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The World’s five Largest Landfills

Do you know that the world’s largest landfill takes up 21,000,000 pounds of trash every day?

This article describes 5 of the world’s largest landfills

With the recent occurrence of Lassa fever in the country it is expedient that we look at one major factor that breeds rats. Landfills and dumpsites are one major breeding place for dreadful rats. It is a safe haven for all manner of rodents. In landfills you will find rats everywhere. Therefore it becomes a problem when landfills are situated in residential areas. There are some neighbourhood in Nigeria that have turned their immediate environment to landfills, dunghills and a repertoire of refuse dump talk-less of what is obtainable in the Olusosun landfill

Landfills seem to be necessary evils, a plague upon humanity for which we have no antidote, treatment, immunization or cure. So what does a city, state, nation, world do about this issue?

Here are the 5 largest landfills in the world. Surprisingly our own Olusosun landfill- a 100-acre dump in Lagos that receives close to 10,000 tons of rubbish each day sits on the number 5 spot on this list

1. Bonde Poniente Landfill, Mexico City.

landfill mexico

It was the world’s largest open-air garbage dump, being closed by the Federal District Government of Mexico in December 2011, although its future is uncertain.

Read also: OLUSOSUN:The Looming Environmental Disaster

 

2. Sudokwon Landfill,  Incheon, South Korea

sudokwon

Sudokwon collects domestic and commercial trash (municipal solid waste) from the Seoul and Incheon metropolitan area. Site managers collect landfill gas to generate electricity.

3. Puente Hills Landfill, Los Angeles, United States

Puente hills

This is the largest landfill in the United States, rising 500 feet high (150 meters) and covering 700 acres (2.8 km square). Puente Hills accepted four million tons of waste in 2005. As of October 31, 2013, its operating permit has been terminated and it no longer accepts new refuse.

The landfill is located in the Puente Hills, in southeastern Los Angeles County, near Whittier, California and is owned and operated by the Sanitation Districts of Los Angeles County. The closest urban communities are unincorporated Hacienda Heights to the east, and unincorporated Avocado Heights and the City of Industry to the north.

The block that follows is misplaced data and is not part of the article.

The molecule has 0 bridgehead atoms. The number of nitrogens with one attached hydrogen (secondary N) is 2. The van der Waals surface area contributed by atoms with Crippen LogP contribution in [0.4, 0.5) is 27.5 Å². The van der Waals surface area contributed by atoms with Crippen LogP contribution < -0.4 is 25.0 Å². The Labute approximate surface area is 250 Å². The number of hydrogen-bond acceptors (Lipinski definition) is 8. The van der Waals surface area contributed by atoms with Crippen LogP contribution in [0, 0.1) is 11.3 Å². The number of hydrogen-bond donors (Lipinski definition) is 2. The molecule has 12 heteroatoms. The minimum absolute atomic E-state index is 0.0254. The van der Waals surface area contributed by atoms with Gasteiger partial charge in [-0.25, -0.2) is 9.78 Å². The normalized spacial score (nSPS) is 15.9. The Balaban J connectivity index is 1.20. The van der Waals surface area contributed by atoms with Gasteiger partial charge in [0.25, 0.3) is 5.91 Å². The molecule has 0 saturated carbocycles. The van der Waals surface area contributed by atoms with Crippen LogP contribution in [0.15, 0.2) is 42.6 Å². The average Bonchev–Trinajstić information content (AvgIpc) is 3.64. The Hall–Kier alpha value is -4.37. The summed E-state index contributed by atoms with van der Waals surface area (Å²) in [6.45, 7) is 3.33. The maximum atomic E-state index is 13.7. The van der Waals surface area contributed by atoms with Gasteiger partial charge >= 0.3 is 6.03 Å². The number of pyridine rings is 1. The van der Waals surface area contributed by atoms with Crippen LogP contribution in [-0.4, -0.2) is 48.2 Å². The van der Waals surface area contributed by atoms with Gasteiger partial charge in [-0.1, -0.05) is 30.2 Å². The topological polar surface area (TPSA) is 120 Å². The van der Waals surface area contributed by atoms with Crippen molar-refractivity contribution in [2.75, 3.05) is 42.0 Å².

4. Laogang Landfill, China

Laogang is home to China and Asia’s largest landfill, operational since 1989. Laogang landfill currently serves as Shanghai’s main disposal site for municipal solid waste (MSW), accepting between 8,000-10,000 tons of trash daily from 11 of Shanghai’s districts.

5. Olusosun Landfill, Lagos

Although there are landfills across Nigeria there is one that stands out and that is indisputably “The Olusosun landfill” which is a vast area teeming with waste. Olusosun landfill is the busiest dump in black Africa.

The Olusosun dump-site is the deposit of the greatest chunk of household and industrial wastes generated in Lagos, the ‘commercial capital’ of Nigeria boasting a staggering population of 21 million people. The landfill is a 100-acre dump in Lagos that receives close to 10,000 tons of rubbish each day

I think it’s fair to say that most of us would like to see the obvious problems disappear. But the sad fact is, we have to put our garbage someplace, right? And no matter how much recycling we do, there will always be a lot of trash going to “The Dump.” But does it have to be this way?

How do we reduce the amount of trash we as individuals produce? Feel free to share your ideas via the comment box.

2 comments

  1. Good statistics and review you did here. I just want you to know that we are reading your work. Keep it up.

    Though I slightly do not agree with this “…And no matter how much recycling we do, there will always be a lot of trash going to “The Dump.””

    What we called waste is actually wealth begging to be treated as such. With a circular economy approach to waste handling, there will hardly be anything left going to the dump.
    Additionally, do know in the nearest future Germany may have to be importing wastes (yes crazy) to power the infrastructural economy that they have built around waste.

    • Wow! Thanks for the enlightenment sir. I guess we get educated anew everyday. Good to know we got loyalists. God bless you sir!

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